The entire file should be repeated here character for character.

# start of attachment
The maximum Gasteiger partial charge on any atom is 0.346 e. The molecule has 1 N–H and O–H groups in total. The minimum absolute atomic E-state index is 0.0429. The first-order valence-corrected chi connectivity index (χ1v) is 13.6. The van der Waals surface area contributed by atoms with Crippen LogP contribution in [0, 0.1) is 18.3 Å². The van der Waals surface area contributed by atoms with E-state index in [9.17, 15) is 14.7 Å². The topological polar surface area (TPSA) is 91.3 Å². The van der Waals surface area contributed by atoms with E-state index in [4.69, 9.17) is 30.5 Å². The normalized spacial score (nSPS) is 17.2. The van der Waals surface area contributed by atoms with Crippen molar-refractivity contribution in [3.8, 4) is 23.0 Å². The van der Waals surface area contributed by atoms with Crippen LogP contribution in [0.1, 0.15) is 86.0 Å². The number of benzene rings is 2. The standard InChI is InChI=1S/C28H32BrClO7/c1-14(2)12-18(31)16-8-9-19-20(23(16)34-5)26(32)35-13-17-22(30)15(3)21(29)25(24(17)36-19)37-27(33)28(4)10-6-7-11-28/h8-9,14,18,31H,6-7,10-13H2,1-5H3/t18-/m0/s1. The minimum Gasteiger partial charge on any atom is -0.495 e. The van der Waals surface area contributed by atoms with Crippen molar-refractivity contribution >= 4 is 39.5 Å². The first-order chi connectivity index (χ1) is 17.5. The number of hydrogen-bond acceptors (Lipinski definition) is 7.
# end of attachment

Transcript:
The maximum Gasteiger partial charge on any atom is 0.346 e. The molecule has 1 N–H and O–H groups in total. The minimum absolute atomic E-state index is 0.0429. The first-order valence-corrected chi connectivity index (χ1v) is 13.6. The van der Waals surface area contributed by atoms with Crippen LogP contribution in [0, 0.1) is 18.3 Å². The van der Waals surface area contributed by atoms with E-state index in [9.17, 15) is 14.7 Å². The topological polar surface area (TPSA) is 91.3 Å². The van der Waals surface area contributed by atoms with E-state index in [4.69, 9.17) is 30.5 Å². The normalized spacial score (nSPS) is 17.2. The van der Waals surface area contributed by atoms with Crippen molar-refractivity contribution in [3.8, 4) is 23.0 Å². The van der Waals surface area contributed by atoms with Crippen LogP contribution in [0.1, 0.15) is 86.0 Å². The number of benzene rings is 2. The standard InChI is InChI=1S/C28H32BrClO7/c1-14(2)12-18(31)16-8-9-19-20(23(16)34-5)26(32)35-13-17-22(30)15(3)21(29)25(24(17)36-19)37-27(33)28(4)10-6-7-11-28/h8-9,14,18,31H,6-7,10-13H2,1-5H3/t18-/m0/s1. The minimum Gasteiger partial charge on any atom is -0.495 e. The van der Waals surface area contributed by atoms with Crippen molar-refractivity contribution >= 4 is 39.5 Å². The first-order chi connectivity index (χ1) is 17.5. The number of hydrogen-bond acceptors (Lipinski definition) is 7.